Lindsay Friedman -- USA TODAY
If you're in Texas, Florida or other Southern states this summer, watch out for "crazy ants," warns Edward LeBrun, a University of Texas research associate who studies the species.
Also known to scientists as Nylanderia fulva, they're called crazy because of their unpredictable movements and swarming populations. The bug is reddish-brown, about an eighth of an inch long and has a hankering for honey dew - with a side of electronics. The insects nest anywhere and are easily transported, but so far have mostly infested Texas and several Southern states after being inadvertently transported from South America by humans.
They've spread to 21 counties in Texas, 20 in Florida and a few in Mississippi and Louisiana, according to LeBrun's study, published in the journal Biological Invasions. They cause about $146.5 million in electrical damage a year because millions of ants are electrocuted in small circuits or wires, where they seek warmth. They can also move soil, causing small structures or slabs to tilt and electronics to shut down as moisture accumulates in gaps, according to a Texas A&M University study published in April.
There's no permanent solution yet, and fending off the ants is costly because of the need for repeated treatments. Without them, the ants would return with a vengeance from untreated neighboring areas.
Susan and Paul Dans of Baytown, Texas, know all about that, having fought the nuisance since 2011, when millions of crazy ants invaded their 3-acre lot.
Struggling to keep the ants at bay using chemical sprays every two weeks, Susan Dans says she "felt overwhelmed," fearing the ants would cause more damage. It became difficult to walk or stand outside - she couldn't even let her dogs out in the yard.
"It's just a frenzy," she says. "They're everywhere."
Then the couple saw a TV interview with Tom Rasberry, the Texas pest terminator credited with identifying the vexatious beasts in 2002. Rasberry says he has been able to ward them off and, on two occasions, eliminate an entire colony with the insecticide Termidor (fipronil), a poisonous gas. The chemical, initially used for termites, was approved for emergency use only in Texas by the FDA. If used incorrectly, it can be deadly for bees, birds and aquatic animals, including fish.
"We can kill them," he says. "But unless you can control the entire area, the best we can do is keep them at bay."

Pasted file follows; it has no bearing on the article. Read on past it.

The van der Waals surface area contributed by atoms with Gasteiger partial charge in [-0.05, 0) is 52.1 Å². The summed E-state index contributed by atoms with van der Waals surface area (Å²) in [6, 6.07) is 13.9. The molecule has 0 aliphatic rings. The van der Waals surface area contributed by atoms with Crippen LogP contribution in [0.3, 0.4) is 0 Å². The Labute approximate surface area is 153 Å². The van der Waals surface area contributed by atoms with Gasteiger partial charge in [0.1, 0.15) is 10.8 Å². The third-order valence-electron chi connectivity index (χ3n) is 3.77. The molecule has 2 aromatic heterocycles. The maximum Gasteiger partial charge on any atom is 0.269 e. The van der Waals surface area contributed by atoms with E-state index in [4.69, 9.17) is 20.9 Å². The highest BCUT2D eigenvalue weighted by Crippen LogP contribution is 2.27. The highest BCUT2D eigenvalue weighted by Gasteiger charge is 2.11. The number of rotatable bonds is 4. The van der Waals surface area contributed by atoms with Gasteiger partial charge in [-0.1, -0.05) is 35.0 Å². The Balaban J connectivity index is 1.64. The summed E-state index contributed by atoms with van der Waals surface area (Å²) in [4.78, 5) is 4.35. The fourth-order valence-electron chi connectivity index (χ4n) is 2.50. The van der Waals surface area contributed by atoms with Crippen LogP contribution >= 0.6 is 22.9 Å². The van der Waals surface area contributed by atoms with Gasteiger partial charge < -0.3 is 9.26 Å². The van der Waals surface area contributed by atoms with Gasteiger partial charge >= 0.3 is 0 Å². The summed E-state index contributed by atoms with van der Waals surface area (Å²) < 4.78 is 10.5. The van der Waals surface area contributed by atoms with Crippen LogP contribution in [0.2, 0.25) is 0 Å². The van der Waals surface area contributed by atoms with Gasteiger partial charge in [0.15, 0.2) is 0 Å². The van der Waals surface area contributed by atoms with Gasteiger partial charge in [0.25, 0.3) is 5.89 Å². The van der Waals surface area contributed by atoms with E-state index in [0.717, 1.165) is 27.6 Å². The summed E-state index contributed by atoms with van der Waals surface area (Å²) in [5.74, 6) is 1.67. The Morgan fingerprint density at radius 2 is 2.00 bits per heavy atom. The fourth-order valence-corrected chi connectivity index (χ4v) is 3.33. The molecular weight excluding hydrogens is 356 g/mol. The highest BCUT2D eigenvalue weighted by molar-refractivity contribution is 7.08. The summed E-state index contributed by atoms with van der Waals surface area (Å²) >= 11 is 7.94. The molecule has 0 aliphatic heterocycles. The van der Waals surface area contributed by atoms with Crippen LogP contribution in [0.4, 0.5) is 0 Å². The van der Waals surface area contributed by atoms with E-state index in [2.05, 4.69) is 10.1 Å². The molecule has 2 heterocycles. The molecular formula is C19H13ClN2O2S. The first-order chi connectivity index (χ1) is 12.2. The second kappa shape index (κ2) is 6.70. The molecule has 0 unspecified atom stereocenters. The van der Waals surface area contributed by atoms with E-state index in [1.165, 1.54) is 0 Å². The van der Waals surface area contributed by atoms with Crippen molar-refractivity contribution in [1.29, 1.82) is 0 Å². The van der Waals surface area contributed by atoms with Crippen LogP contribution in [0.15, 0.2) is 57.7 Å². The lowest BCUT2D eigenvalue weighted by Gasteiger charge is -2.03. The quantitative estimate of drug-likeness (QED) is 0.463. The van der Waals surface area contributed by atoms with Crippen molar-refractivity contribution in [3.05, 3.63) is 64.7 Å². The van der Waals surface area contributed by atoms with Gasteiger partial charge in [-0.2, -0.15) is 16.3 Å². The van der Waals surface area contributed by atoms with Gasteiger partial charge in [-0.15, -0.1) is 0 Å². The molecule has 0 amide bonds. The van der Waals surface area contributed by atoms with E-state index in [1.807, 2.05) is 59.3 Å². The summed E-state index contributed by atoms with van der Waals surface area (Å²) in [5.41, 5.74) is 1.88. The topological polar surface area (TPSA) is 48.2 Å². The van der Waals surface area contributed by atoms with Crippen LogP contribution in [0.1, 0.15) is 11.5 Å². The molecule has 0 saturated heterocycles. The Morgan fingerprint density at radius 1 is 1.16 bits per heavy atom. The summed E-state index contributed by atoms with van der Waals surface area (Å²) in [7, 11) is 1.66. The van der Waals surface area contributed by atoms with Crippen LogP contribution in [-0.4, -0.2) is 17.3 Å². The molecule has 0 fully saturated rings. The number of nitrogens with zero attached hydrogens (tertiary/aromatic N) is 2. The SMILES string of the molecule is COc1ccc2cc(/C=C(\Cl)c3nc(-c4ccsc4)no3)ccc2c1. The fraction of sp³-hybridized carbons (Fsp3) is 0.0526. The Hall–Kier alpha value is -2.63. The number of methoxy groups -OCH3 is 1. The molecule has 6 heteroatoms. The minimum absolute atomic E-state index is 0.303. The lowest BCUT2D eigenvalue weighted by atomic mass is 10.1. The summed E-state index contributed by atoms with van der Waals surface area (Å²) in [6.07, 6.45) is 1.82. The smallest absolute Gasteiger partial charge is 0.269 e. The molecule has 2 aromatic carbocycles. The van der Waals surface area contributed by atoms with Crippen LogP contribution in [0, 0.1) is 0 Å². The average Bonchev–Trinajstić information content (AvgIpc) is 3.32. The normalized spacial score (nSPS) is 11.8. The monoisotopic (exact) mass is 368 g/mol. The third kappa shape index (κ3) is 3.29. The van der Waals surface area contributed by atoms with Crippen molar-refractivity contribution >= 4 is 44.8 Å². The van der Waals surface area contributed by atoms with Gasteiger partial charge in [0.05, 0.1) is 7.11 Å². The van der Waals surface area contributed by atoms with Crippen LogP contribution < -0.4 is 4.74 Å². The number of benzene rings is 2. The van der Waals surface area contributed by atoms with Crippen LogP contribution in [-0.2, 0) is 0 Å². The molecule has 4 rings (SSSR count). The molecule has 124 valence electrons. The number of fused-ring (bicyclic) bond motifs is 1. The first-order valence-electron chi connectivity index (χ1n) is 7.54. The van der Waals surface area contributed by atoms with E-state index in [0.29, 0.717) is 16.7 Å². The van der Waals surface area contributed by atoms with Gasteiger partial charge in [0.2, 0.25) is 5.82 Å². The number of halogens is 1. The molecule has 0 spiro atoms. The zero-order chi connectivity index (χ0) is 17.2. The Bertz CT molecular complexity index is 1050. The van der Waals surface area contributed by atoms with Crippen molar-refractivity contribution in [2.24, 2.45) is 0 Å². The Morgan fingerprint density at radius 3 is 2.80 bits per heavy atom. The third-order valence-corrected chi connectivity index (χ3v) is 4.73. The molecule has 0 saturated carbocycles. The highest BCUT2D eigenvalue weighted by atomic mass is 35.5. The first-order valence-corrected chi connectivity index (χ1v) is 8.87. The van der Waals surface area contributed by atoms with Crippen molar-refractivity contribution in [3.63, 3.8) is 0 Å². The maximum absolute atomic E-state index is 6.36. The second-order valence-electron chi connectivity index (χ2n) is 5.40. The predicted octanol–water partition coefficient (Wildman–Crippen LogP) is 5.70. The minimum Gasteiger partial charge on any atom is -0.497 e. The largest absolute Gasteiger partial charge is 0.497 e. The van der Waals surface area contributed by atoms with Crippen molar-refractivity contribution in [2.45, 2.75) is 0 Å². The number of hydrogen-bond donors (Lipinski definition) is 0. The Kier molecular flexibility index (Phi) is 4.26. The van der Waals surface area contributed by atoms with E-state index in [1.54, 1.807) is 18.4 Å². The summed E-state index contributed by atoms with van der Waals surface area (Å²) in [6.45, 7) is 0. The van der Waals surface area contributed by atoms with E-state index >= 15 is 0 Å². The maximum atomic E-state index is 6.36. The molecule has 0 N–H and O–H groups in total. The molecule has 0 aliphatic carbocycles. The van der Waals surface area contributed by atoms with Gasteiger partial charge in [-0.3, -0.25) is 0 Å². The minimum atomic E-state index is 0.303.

Since the invasion three years ago, the Dans still must get treatments every three months, costing about $2,300 a year. Unable to afford protection for all of their land, they settle for a 1-acre barrier surrounding their home while they say the remaining 2 acres wastes away, decreasing their property value.
"It's sad because you have no control," Susan Dans says. "You just don't see daylight."
LeBrun's study says the ants aren't just a costly nuisance because they're displacing other aggressive species, such as fire ants - they're throwing the whole Southern ecosystem out of whack.
"It's not a good trade," says Robert Puckett, associate research scientist at Texas A&M University, who has also examined the species in separate studies. "Some people think they'd prefer to deal with crazy ants. But once they invade, people want their fire ants back."
Though Crazy Ants don't have a nasty stinger like fire ants, they do bite. Crazy ant mounds are also decentralized and can create larger super colonies. To make matters worse, the insect's kryptonite has yet to be discovered - typical insecticides have no effect.
In Colombia, they have replaced all other ant species, killing small animals by asphyxiation. They've attacked the eyes, noses and hooves of larger animals such as cattle, and dried out entire grasslands.
LeBrun says the invasion is "very concerning" because scientists from both South and North America know little about the ant.
The best thing to do, he says, is avoid transporting them by closely monitoring belongings and take advantage of available treatments until researchers can find better answers.
"We can really make a difference," he says. "But we need to be careful, and we need to know more."
Rasberry, however, isn't so optimistic.
"It's gone too far," he says. "There's no turning back."